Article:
We performed the survival analysis by using the albumin indices as the main predictors. We used albumin indices in three ways: actual values, albumin dichotomized by the median, and CRP-adjusted albumin that was determined as high or low values, if the actual albumin values were higher or lower than predicted by the CRP levels. We performed Kaplan-Meier analyses followed by log-rank tests for the dichotomized albumin values by the median and CRP-adjusted albumin. Next, a Cox proportional hazard model was employed to evaluate survival effects of albumin. First, we performed univariate analyses, and then the models were adjusted for age, gender, diabetes, dialysis vintage, nPCR, and logCRP. Dialysis vintages were divided into four groups (<2 years, 2–4 years, 4–8 years, ≥8 years). Because the median dialysis vintage was 3.6 years and IQR was 1.6–7.5, such limits yielded almost quartilized groups in terms of the length of dialysis vintage. We used <2-year dialysis vintage group as the reference group. The effects of variables are expressed in the form of hazard ratios (HRs) and 95% confidence intervals (CIs).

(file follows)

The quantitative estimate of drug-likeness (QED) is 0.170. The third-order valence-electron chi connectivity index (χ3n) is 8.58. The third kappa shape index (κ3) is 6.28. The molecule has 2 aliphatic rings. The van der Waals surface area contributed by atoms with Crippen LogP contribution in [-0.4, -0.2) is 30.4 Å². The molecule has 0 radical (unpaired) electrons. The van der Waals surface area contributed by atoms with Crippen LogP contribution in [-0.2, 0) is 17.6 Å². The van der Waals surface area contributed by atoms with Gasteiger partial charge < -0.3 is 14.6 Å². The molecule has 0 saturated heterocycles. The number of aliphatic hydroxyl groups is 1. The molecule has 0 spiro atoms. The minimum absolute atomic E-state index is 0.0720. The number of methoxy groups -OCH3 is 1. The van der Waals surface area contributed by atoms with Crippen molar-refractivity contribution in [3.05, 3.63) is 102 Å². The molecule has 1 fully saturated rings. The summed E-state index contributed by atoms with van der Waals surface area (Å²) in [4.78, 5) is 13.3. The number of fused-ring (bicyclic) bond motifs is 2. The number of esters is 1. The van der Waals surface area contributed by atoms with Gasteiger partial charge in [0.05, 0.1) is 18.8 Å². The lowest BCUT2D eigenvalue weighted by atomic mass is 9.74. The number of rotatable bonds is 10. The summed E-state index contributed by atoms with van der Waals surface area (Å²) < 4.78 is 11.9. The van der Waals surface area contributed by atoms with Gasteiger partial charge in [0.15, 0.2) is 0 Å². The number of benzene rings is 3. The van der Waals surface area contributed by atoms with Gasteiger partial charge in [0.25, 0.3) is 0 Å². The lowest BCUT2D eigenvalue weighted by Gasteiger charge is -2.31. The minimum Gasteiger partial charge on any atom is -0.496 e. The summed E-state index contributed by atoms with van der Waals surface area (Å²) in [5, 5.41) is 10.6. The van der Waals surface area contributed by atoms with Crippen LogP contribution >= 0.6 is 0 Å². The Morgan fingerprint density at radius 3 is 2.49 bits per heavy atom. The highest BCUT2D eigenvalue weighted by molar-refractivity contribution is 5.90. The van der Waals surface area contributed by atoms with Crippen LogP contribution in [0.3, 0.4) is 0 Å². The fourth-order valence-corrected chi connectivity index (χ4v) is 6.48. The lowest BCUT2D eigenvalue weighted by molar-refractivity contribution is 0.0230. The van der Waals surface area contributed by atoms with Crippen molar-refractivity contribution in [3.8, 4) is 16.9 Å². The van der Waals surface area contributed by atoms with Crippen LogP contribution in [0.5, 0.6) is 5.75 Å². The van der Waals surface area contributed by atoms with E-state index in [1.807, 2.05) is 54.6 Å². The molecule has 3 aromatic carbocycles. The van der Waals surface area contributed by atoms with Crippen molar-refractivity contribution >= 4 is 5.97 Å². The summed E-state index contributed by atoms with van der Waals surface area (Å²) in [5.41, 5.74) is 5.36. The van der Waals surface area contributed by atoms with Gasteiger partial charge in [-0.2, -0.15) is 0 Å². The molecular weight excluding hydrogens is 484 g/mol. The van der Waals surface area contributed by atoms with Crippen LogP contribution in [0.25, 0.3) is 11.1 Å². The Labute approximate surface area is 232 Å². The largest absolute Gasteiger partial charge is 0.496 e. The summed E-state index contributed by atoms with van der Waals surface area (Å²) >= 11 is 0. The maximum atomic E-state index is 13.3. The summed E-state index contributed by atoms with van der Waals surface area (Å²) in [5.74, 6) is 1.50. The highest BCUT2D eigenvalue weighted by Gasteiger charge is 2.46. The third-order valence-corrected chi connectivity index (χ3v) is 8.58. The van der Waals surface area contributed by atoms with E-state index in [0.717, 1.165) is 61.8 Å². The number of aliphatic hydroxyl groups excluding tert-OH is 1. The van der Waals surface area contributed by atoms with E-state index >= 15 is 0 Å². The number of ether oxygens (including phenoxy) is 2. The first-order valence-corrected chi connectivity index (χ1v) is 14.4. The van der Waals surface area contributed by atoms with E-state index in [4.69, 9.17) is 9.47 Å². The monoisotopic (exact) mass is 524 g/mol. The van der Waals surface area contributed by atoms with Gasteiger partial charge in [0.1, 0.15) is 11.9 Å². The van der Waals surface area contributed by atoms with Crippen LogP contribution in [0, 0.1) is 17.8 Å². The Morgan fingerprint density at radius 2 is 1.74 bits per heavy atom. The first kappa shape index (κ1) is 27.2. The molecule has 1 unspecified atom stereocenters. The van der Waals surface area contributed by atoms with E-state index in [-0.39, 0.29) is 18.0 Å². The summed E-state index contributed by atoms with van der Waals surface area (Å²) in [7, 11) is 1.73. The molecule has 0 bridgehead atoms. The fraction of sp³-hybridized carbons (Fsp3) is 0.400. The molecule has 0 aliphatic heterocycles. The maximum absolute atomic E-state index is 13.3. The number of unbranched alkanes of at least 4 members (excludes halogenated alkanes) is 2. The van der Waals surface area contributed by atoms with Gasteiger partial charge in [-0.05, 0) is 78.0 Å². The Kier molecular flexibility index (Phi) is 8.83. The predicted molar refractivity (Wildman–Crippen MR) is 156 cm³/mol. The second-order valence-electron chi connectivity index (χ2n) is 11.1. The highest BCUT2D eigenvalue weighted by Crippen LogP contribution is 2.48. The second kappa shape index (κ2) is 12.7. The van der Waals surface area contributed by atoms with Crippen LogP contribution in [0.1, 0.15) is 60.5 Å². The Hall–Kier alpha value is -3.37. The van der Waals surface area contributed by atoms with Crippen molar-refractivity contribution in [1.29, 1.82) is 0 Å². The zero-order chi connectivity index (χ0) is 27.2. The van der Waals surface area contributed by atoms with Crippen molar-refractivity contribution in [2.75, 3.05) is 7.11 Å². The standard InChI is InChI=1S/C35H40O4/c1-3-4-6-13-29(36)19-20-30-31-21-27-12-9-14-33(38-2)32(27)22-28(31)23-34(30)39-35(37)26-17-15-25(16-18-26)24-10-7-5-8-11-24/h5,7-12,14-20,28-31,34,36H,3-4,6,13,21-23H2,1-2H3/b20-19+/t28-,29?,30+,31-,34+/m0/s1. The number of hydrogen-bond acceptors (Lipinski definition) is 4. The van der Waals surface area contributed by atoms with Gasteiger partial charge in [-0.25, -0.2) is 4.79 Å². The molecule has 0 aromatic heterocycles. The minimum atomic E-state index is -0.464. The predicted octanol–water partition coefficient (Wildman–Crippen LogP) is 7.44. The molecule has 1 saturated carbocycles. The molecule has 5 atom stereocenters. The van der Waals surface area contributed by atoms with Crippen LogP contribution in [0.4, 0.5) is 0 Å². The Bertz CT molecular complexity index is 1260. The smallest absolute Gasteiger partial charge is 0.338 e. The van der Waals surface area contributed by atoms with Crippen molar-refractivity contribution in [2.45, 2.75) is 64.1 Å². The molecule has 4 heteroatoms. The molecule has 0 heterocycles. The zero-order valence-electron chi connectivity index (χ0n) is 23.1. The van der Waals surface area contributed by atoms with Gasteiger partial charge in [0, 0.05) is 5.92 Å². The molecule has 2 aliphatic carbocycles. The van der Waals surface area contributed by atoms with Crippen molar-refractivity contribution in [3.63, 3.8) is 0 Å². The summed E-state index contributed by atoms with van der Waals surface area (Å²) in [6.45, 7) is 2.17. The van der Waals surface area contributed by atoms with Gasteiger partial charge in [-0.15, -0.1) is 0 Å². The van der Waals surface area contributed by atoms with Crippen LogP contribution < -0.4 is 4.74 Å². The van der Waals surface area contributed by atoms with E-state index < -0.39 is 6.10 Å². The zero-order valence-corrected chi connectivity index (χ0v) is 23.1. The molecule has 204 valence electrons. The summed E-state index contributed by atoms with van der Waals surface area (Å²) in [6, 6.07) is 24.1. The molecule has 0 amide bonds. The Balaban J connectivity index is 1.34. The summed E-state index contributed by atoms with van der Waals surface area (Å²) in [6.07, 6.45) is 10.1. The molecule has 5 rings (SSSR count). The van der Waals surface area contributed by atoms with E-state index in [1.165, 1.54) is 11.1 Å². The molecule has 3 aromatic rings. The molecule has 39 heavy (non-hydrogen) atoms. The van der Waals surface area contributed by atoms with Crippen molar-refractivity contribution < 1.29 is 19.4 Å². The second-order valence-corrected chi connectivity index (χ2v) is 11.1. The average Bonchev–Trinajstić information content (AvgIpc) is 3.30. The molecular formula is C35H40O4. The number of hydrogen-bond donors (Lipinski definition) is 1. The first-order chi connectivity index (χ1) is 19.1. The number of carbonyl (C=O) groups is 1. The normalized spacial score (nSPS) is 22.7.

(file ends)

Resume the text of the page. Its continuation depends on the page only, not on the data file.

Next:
We also performed similar survival analyses for the mortalities due to congestive heart failure and infective diseases. The causes of death were collected as the forms of semi-categorized disease entities. The deaths due to congestive heart failure were defined as the death due to itself, while the deaths due to infection included sepsis, pneumonia, and acute cholecystitis. The numbers of the deaths due to either congestive heart failure or infection were limited. Thus, in the multivariate analyses to investigate the associations of each albumin index with the cause-specific mortalities, we only adjusted age, gender, and diabetes as primary diagnoses. Actually, the numbers of deaths due to infection were small, and there remains a concern that we included more variables to adjust in the models. The degree of model fittings was also evaluated by the corrected Akaike’s Information Criteria (AICc). Furthermore, in order to investigate more detailed association, we also made a cross table for the numbers of the deceased patients by dichotomized albumin values and CRP-adjusted albumin values. The significance of this association was investigated by Fisher’s exact test.